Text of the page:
this.lastName = lastName;
    }
    public String getEmail() {
        return email;
    }
    public void setEmail(String email) {
        this.email = email;
    }
    public int getAge() {
        return age;
    }
    public void setAge(int age) {
        this.age = age;
    }
}

This is an example of a Java bean. Now, let’s create a controller.

package sample;
import javax.validation.Valid;
import org.springframework.web.bind.annotation.RequestBody;
import org.springframework.web.bind.annotation.RequestMapping;
import org.springframework.web.bind.annotation.RequestMethod;
import org.springframework.web.bind.annotation.RestController;
@RestController
public class PersonController {
    @RequestMapping(path = "/person", method = RequestMethod.POST)
    public Person person(@Valid @RequestBody Person person) {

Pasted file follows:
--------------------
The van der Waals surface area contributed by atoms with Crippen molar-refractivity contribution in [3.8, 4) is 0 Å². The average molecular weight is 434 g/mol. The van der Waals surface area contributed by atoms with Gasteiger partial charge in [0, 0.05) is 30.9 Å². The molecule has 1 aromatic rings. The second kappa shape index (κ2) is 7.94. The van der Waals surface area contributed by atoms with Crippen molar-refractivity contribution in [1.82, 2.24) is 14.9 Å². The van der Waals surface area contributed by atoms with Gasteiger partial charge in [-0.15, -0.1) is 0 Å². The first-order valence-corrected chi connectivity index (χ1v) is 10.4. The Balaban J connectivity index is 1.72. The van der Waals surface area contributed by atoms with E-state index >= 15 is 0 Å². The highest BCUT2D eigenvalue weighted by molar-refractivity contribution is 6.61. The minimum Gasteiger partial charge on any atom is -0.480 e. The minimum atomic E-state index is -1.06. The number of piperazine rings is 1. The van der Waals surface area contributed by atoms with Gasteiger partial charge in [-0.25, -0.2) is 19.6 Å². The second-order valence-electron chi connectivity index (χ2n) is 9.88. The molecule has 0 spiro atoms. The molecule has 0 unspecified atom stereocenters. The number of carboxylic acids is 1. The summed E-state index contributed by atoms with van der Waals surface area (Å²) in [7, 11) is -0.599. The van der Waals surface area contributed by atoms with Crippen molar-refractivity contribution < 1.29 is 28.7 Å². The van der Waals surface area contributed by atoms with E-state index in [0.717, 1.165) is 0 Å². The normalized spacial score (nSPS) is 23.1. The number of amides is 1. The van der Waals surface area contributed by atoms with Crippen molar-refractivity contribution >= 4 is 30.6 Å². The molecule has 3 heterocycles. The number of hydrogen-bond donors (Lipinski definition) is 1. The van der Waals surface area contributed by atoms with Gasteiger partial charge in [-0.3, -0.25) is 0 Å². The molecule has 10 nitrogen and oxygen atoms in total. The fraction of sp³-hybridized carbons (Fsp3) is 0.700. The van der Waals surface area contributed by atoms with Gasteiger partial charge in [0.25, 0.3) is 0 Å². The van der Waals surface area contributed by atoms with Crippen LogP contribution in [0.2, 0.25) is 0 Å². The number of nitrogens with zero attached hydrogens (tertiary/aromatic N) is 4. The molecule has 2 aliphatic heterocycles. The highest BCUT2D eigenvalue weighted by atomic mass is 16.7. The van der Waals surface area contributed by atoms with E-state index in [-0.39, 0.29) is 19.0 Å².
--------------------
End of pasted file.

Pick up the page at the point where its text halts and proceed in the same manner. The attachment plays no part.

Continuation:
return person;
    }
}

Above is a sample REST Controller.

Let’s make some entries in src\main\resources\application.properties.

application-description=@project.description@
application-version=@project.version@
logging.level.org.springframework.boot.autoconfigure=ERROR

The above entries will pass on Maven build-related information to the OpenAPI documentation.

Finally, let’s write the spring boot application class

package sample;
import org.springframework.beans.factory.annotation.Value;
import org.springframework.boot.SpringApplication;
import org.springframework.boot.autoconfigure.SpringBootApplication;
import org.springframework.context.annotation.Bean;
import org.springframework.context.annotation.ComponentScan;
import io.swagger.v3.oas.models.OpenAPI;
import io.swagger.v3.oas.models.info.Info;
import io.swagger.v3.oas.models.info.License;
@SpringBootApplication
public class SampleApplication {
    public static void main(String[] args) {
        SpringApplication.run(SampleApplication.class, args);
    }
    @Bean
    public OpenAPI customOpenAPI(@Value("${application-description}") String appDesciption, @Value("${application-version}") String appVersion) {
     return new OpenAPI()
          .info(new Info()
          .title("sample application API")
          .version(appVersion)